Is string theory bad science or just bad for science?

Friday night I went, as usual, to the monthly meeting of my local astronomy club, of which I have been a member for many years. A friend of mine, for some inexplicable reason, had brought in a supposed psychic to speak about this whole 2012 thing. I’ll spare the gory details but I will note that she kept saying science was starting to prove her right (though she never elaborated). At one point someone asked a question about multiple dimensions and string theory and paranormal stuff or something like that – I had tuned out by that point (Note: I am somewhat open-minded about such things, but only with hard scientific evidence).

In any case, it nonetheless got me thinking that string theory has taken on a life of its own and become something that is bad for science – or is it just bad science period? String theory’s major problem is that, because it has never been tested in a laboratory (at least directly), no one really knows which of its crazy predictions is true. And many aspects of the theory are, in fact, not directly testable by definition! Now, there are plenty of theories out there that haven’t been tested yet including this stuff on closed time-like curves (i.e. wormholes) some of us have working on. But there are several differences.

First, our work is intended, primarily, to investigate some side problems in quantum information and quantum computing and we explicitly make it clear that the concept of a closed time-like curve is highly speculative. In other words, it’s a nice theoretical laboratory for testing some more mainstream ideas, but we realize that, in itself, it’s out there a bit. String theorists, on the other hand, thing their wackaloon ideas are Gospel.

Second, we’re not media hounds (at least in relation to this stuff). The string theorists (e.g. Brian Greene) have done such a good job selling their theory that over the past 15 years or so it has become the face of theoretical physics (which is utterly absurd since it is only a small portion of it). They then have no trouble appearing on TV and radio shows whose sole purpose seems to be an improved Nielsen rating and will happily let their imaginations run wild on the air while unsuspecting viewers and listeners start to think this is more than just speculation.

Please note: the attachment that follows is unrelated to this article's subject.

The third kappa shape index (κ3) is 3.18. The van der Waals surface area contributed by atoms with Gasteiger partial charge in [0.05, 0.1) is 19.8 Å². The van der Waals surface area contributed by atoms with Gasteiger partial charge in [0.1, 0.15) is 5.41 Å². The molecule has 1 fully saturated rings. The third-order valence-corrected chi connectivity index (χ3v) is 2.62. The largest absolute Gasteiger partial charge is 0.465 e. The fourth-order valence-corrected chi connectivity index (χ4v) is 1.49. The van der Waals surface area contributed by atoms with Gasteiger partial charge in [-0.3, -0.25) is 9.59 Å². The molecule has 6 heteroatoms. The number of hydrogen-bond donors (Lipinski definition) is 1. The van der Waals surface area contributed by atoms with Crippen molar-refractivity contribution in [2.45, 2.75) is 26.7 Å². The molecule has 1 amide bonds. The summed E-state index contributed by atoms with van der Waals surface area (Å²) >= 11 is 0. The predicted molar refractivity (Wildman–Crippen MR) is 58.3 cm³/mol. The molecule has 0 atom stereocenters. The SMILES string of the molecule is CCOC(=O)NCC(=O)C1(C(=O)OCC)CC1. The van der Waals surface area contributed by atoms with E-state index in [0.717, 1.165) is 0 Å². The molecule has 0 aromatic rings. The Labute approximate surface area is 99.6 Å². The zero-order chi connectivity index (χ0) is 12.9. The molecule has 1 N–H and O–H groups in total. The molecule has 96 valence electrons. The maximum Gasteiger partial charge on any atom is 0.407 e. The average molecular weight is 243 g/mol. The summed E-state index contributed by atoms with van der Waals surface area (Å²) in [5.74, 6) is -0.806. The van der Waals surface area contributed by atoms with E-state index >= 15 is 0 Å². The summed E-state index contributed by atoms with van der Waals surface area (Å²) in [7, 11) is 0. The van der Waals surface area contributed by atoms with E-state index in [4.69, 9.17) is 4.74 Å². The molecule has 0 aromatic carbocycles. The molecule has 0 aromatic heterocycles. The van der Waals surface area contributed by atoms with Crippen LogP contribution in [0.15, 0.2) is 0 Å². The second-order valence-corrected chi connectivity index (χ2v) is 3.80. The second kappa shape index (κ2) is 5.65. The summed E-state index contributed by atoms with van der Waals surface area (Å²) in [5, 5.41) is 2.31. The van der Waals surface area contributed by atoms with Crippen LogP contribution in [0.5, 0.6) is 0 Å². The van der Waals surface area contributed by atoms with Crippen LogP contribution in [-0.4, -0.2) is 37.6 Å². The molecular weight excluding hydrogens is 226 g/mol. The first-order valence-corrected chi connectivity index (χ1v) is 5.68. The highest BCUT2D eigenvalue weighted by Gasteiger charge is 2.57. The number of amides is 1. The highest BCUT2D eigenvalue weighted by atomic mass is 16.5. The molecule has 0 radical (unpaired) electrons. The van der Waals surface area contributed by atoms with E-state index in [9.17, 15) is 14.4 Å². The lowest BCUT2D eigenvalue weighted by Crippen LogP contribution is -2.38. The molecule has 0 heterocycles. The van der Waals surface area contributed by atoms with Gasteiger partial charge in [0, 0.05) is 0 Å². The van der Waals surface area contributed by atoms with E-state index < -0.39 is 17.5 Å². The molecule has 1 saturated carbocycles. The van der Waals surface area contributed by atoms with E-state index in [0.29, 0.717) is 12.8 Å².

In the end the media blitz perpetrated by the string theorists over the past 15 years has done little or nothing to help the public understand the scientific method since the public is left (or even guided, in some cases?) to think that things like ghosts and paranormal experiences are evidence in support of string theory. Even if string theory turns out to be correct, the media blitz it has triggered has only muddied the notion of what science is and how it operates. In that sense, string theory has been very bad for science.

But is it bad science itself? I say, at least in part, yes, since aspects of it are not testable by definition (i.e. if the strings really are smaller than a Planck length there should be no way to ever confirm their existence). Developing a theory that is impossible to test, one way or another, smacks of religion in my book and, to me, that’s bad science.

Let’s hope, then, that people like Lee Smolin continue to challenge its supremacy in the mainstream media. Unfortunately, the best way to battle this would be to find an anti-string theorist who was as big a media hound as Brian Greene. Hey, CNN, I’m available!

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17 Responses to “Is string theory bad science or just bad for science?”

  1. “Developing a theory that is impossible to test, one way or another, smacks of religion in my book and, to me, that’s bad science”

    *Standing ovation for one*

  2. I can’t say that I entirely agree with you about whether string theory is bad science or not. I see it as more comparable to various interpretations of quantum mechanics. The Copenhagen interpretation for example is completely untestable in its entirety, but makes correct predictions for the things we can observe. In the same way it is meaningless to ask whether a particular interpretation is correct, I think it is meaning less to ask whether string theory is correct. What we need to do is ask if the predictions it makes about things we can observe are correct, and if it is distinguishable from other theories through physically realisable observations.

  3. quantummoxie Says:

    Despite being a theorist, I have come to believe that some (most?) of the ‘interpretations’ of quantum mechanics are as equally bad for science. The same wackaloons that cite string theory to support odd events, do the same with QM.

    You make a good point about predictions and the meaninglessness of our asking if a particular interpretation or theory is correct. But that was partly my point as well when I talk about it being ‘testable.’ String theory, to my knowledge, hasn’t successfully predicted any new phenomena. Since it is so much more complicated than anything else, Ockham’s (Occam’s) Razor suggests the other theories are at least more useful to work with, if not ‘correct.’